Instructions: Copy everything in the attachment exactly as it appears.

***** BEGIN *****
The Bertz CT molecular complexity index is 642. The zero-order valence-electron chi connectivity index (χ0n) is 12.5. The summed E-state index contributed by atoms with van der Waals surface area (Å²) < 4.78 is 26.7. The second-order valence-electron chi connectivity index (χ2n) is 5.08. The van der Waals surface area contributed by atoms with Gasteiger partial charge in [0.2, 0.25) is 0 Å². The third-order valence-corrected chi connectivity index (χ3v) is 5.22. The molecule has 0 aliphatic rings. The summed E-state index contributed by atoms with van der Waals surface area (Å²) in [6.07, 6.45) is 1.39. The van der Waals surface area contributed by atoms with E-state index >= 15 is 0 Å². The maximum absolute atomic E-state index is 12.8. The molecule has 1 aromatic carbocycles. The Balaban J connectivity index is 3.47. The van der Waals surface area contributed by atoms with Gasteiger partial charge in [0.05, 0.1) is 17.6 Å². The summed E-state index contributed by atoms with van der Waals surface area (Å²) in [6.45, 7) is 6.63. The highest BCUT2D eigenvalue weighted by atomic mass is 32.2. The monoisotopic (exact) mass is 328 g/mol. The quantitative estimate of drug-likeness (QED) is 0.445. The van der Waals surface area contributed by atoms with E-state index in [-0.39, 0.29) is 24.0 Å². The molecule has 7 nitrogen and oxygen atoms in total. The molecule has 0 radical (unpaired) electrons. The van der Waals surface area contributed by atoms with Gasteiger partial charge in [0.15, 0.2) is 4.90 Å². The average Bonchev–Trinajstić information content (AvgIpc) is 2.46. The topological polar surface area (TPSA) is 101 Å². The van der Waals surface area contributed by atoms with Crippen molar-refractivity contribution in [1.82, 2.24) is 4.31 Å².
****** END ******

The Bertz CT molecular complexity index is 642. The zero-order valence-electron chi connectivity index (χ0n) is 12.5. The summed E-state index contributed by atoms with van der Waals surface area (Å²) < 4.78 is 26.7. The second-order valence-electron chi connectivity index (χ2n) is 5.08. The van der Waals surface area contributed by atoms with Gasteiger partial charge in [0.2, 0.25) is 0 Å². The third-order valence-corrected chi connectivity index (χ3v) is 5.22. The molecule has 0 aliphatic rings. The summed E-state index contributed by atoms with van der Waals surface area (Å²) in [6.07, 6.45) is 1.39. The van der Waals surface area contributed by atoms with E-state index >= 15 is 0 Å². The maximum absolute atomic E-state index is 12.8. The molecule has 1 aromatic carbocycles. The Balaban J connectivity index is 3.47. The van der Waals surface area contributed by atoms with Gasteiger partial charge in [0.05, 0.1) is 17.6 Å². The summed E-state index contributed by atoms with van der Waals surface area (Å²) in [6.45, 7) is 6.63. The highest BCUT2D eigenvalue weighted by atomic mass is 32.2. The monoisotopic (exact) mass is 328 g/mol. The quantitative estimate of drug-likeness (QED) is 0.445. The van der Waals surface area contributed by atoms with E-state index in [-0.39, 0.29) is 24.0 Å². The molecule has 7 nitrogen and oxygen atoms in total. The molecule has 0 radical (unpaired) electrons. The van der Waals surface area contributed by atoms with Gasteiger partial charge in [0.15, 0.2) is 4.90 Å². The average Bonchev–Trinajstić information content (AvgIpc) is 2.46. The topological polar surface area (TPSA) is 101 Å². The van der Waals surface area contributed by atoms with Crippen molar-refractivity contribution in [1.82, 2.24) is 4.31 Å².